Lowe became a judge of the Criminal Court of the City of New York in 1971, and in 1973 was named an Acting State Supreme Court Justice assigned to the Manhattan Supreme Court's Centralized Narcotics Term. A term on the Supreme Court in Bronx County followed before she was elected a justice of the State Supreme Court. The New York State Bar Association presented her with an award for her outstanding judicial contribution to criminal justice in 1978.

Making History

When Lowe was nominated to the U.S. District Court by President Jimmy Carter in 1978, only 15 of 400 federal judges were Black; only five were women; and only one before her, Constance Baker Motley, was both.

The late 1970s were also a time when women’s rights and voting rights were at the forefront. In a 1981 case, Women in City Gov't United v. City of New York, Lowe ruled that a New York City pension system illegally discriminated against women, in violation of the Civil Rights Act of 1964, when it required higher contributions of them despite receiving lower retirement benefits, simply because, on average, women lived longer than men. In the 1986 case Pitt v. Black, brought by the Coalition for the Homeless, she gave voice to the disenfranchised, ordering New York City election officials to permit homeless people living in nontraditional circumstances to register to vote. As she wrote in her decision, they could identify “a specific location within a political community which they consider their ‘home base,’ to which they return regularly, manifest an intent to remain for the present, and a place from which they can receive messages and be contacted.”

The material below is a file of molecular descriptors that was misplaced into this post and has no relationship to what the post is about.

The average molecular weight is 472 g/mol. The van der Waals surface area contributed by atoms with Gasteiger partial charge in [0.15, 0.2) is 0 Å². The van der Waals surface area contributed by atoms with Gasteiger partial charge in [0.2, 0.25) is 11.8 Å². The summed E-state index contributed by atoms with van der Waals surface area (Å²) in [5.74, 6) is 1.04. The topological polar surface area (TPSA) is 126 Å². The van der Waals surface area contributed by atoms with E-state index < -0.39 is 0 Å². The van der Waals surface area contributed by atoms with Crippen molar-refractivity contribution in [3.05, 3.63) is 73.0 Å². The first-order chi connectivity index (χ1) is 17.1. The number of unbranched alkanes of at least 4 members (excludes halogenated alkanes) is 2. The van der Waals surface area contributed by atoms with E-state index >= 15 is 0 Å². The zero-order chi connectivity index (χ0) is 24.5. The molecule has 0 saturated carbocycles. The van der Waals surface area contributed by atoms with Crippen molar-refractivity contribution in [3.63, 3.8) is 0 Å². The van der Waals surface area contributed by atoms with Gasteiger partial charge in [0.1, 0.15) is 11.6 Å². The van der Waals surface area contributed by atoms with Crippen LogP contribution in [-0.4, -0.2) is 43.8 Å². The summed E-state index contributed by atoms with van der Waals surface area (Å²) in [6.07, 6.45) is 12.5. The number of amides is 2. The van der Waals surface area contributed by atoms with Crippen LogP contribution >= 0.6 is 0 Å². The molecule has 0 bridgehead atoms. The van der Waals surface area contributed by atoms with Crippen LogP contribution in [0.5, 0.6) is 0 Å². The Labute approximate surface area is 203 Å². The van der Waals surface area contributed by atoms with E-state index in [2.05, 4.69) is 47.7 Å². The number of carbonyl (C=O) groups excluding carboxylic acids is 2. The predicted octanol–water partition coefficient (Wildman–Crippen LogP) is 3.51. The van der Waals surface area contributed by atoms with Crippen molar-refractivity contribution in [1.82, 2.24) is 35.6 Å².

In the 1980s, among the high-profile Southern District cases that Lowe oversaw was the 1988 racketeering trial of eight men—including Tony Salerno, reputed boss of the Genovese crime family—who were ultimately convicted. As the trial drew to a close after many weeks, Michael recalled an unsigned note was delivered to her mother’s chamber that read, “A white limousine is being sent for you.” That was a mob threat meaning “we’re going to kill you,” Michael said. Lowe and her family members were subsequently given 24-hour security by U.S. Marshals. “My mother told me that she understood the dangers of the job, but that she would never give in and let criminals dictate what she had to do,” she said. “She was an officer of the court and she had to uphold the law.”